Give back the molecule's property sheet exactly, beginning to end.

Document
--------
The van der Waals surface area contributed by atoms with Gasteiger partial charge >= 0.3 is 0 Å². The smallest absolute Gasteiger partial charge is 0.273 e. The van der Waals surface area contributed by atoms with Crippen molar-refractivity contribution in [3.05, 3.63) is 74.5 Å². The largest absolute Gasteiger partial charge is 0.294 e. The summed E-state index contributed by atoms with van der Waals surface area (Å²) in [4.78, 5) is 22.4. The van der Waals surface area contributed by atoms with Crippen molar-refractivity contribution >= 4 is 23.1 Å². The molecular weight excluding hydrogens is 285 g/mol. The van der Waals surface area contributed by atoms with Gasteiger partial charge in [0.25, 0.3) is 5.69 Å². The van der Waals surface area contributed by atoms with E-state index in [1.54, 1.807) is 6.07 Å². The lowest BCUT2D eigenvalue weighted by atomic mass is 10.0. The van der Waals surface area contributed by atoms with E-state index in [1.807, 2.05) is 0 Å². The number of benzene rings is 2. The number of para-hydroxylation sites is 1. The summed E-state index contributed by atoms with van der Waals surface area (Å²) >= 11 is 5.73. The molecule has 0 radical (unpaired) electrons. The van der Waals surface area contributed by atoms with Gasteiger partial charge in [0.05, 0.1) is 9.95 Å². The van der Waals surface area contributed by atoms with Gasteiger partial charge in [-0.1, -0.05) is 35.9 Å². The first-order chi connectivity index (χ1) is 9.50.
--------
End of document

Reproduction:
The van der Waals surface area contributed by atoms with Gasteiger partial charge >= 0.3 is 0 Å². The smallest absolute Gasteiger partial charge is 0.273 e. The van der Waals surface area contributed by atoms with Crippen molar-refractivity contribution in [3.05, 3.63) is 74.5 Å². The largest absolute Gasteiger partial charge is 0.294 e. The summed E-state index contributed by atoms with van der Waals surface area (Å²) in [4.78, 5) is 22.4. The van der Waals surface area contributed by atoms with Crippen molar-refractivity contribution >= 4 is 23.1 Å². The molecular weight excluding hydrogens is 285 g/mol. The van der Waals surface area contributed by atoms with Gasteiger partial charge in [0.25, 0.3) is 5.69 Å². The van der Waals surface area contributed by atoms with E-state index in [1.54, 1.807) is 6.07 Å². The lowest BCUT2D eigenvalue weighted by atomic mass is 10.0. The van der Waals surface area contributed by atoms with E-state index in [1.807, 2.05) is 0 Å². The number of benzene rings is 2. The number of para-hydroxylation sites is 1. The summed E-state index contributed by atoms with van der Waals surface area (Å²) >= 11 is 5.73. The molecule has 0 radical (unpaired) electrons. The van der Waals surface area contributed by atoms with Gasteiger partial charge in [0.05, 0.1) is 9.95 Å². The van der Waals surface area contributed by atoms with Gasteiger partial charge in [-0.1, -0.05) is 35.9 Å². The first-order chi connectivity index (χ1) is 9.50.